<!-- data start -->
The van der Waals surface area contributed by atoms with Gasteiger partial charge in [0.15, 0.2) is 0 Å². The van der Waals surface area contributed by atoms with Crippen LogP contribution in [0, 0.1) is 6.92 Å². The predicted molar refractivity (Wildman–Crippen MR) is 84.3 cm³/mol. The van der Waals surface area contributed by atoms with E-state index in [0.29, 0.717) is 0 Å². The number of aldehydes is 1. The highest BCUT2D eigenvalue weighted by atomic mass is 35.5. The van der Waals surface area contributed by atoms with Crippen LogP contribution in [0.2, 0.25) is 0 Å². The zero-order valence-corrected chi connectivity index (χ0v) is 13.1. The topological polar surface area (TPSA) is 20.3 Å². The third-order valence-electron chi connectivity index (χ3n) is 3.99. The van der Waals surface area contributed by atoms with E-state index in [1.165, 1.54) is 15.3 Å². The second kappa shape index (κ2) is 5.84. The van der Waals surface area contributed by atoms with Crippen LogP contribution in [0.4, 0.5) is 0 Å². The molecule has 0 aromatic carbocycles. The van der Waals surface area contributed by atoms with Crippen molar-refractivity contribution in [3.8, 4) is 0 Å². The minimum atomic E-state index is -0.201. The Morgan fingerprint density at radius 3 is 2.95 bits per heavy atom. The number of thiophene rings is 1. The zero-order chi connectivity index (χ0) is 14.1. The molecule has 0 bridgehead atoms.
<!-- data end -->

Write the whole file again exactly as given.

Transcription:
The van der Waals surface area contributed by atoms with Gasteiger partial charge in [0.15, 0.2) is 0 Å². The van der Waals surface area contributed by atoms with Crippen LogP contribution in [0, 0.1) is 6.92 Å². The predicted molar refractivity (Wildman–Crippen MR) is 84.3 cm³/mol. The van der Waals surface area contributed by atoms with E-state index in [0.29, 0.717) is 0 Å². The number of aldehydes is 1. The highest BCUT2D eigenvalue weighted by atomic mass is 35.5. The van der Waals surface area contributed by atoms with Crippen LogP contribution in [0.2, 0.25) is 0 Å². The zero-order valence-corrected chi connectivity index (χ0v) is 13.1. The topological polar surface area (TPSA) is 20.3 Å². The third-order valence-electron chi connectivity index (χ3n) is 3.99. The van der Waals surface area contributed by atoms with E-state index in [1.165, 1.54) is 15.3 Å². The second kappa shape index (κ2) is 5.84. The van der Waals surface area contributed by atoms with Crippen LogP contribution in [0.4, 0.5) is 0 Å². The molecule has 0 aromatic carbocycles. The van der Waals surface area contributed by atoms with Crippen molar-refractivity contribution in [3.8, 4) is 0 Å². The minimum atomic E-state index is -0.201. The Morgan fingerprint density at radius 3 is 2.95 bits per heavy atom. The number of thiophene rings is 1. The zero-order chi connectivity index (χ0) is 14.1. The molecule has 0 bridgehead atoms.